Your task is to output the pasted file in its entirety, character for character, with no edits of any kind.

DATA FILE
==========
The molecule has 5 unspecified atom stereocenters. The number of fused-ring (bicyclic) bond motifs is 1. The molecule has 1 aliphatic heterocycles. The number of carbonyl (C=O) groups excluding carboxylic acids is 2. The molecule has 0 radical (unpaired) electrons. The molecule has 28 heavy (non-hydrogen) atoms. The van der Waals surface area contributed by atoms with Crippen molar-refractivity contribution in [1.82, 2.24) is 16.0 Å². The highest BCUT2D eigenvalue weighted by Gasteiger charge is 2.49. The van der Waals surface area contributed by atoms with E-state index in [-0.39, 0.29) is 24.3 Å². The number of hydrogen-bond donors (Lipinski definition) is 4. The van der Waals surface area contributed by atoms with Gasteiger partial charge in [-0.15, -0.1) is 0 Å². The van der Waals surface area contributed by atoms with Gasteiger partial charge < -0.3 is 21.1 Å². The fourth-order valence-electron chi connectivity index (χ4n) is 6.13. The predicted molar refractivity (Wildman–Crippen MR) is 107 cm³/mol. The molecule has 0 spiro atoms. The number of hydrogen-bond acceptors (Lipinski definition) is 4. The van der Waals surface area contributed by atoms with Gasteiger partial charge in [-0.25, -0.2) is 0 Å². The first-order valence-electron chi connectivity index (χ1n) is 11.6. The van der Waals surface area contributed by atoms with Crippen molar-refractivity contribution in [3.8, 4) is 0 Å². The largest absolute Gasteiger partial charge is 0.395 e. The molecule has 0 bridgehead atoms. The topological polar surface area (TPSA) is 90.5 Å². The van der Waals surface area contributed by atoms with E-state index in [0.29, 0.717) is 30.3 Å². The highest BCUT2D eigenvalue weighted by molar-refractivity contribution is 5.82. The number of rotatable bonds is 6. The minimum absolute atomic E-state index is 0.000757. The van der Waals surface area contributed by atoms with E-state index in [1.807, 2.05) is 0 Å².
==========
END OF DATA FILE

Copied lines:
The molecule has 5 unspecified atom stereocenters. The number of fused-ring (bicyclic) bond motifs is 1. The molecule has 1 aliphatic heterocycles. The number of carbonyl (C=O) groups excluding carboxylic acids is 2. The molecule has 0 radical (unpaired) electrons. The molecule has 28 heavy (non-hydrogen) atoms. The van der Waals surface area contributed by atoms with Crippen molar-refractivity contribution in [1.82, 2.24) is 16.0 Å². The highest BCUT2D eigenvalue weighted by Gasteiger charge is 2.49. The van der Waals surface area contributed by atoms with E-state index in [-0.39, 0.29) is 24.3 Å². The number of hydrogen-bond donors (Lipinski definition) is 4. The van der Waals surface area contributed by atoms with Gasteiger partial charge in [-0.15, -0.1) is 0 Å². The van der Waals surface area contributed by atoms with Gasteiger partial charge < -0.3 is 21.1 Å². The fourth-order valence-electron chi connectivity index (χ4n) is 6.13. The predicted molar refractivity (Wildman–Crippen MR) is 107 cm³/mol. The molecule has 0 spiro atoms. The number of hydrogen-bond acceptors (Lipinski definition) is 4. The van der Waals surface area contributed by atoms with Gasteiger partial charge in [-0.25, -0.2) is 0 Å². The first-order valence-electron chi connectivity index (χ1n) is 11.6. The van der Waals surface area contributed by atoms with Crippen molar-refractivity contribution in [3.8, 4) is 0 Å². The largest absolute Gasteiger partial charge is 0.395 e. The molecule has 0 bridgehead atoms. The topological polar surface area (TPSA) is 90.5 Å². The van der Waals surface area contributed by atoms with E-state index in [0.29, 0.717) is 30.3 Å². The highest BCUT2D eigenvalue weighted by molar-refractivity contribution is 5.82. The number of rotatable bonds is 6. The minimum absolute atomic E-state index is 0.000757. The van der Waals surface area contributed by atoms with E-state index in [1.807, 2.05) is 0 Å².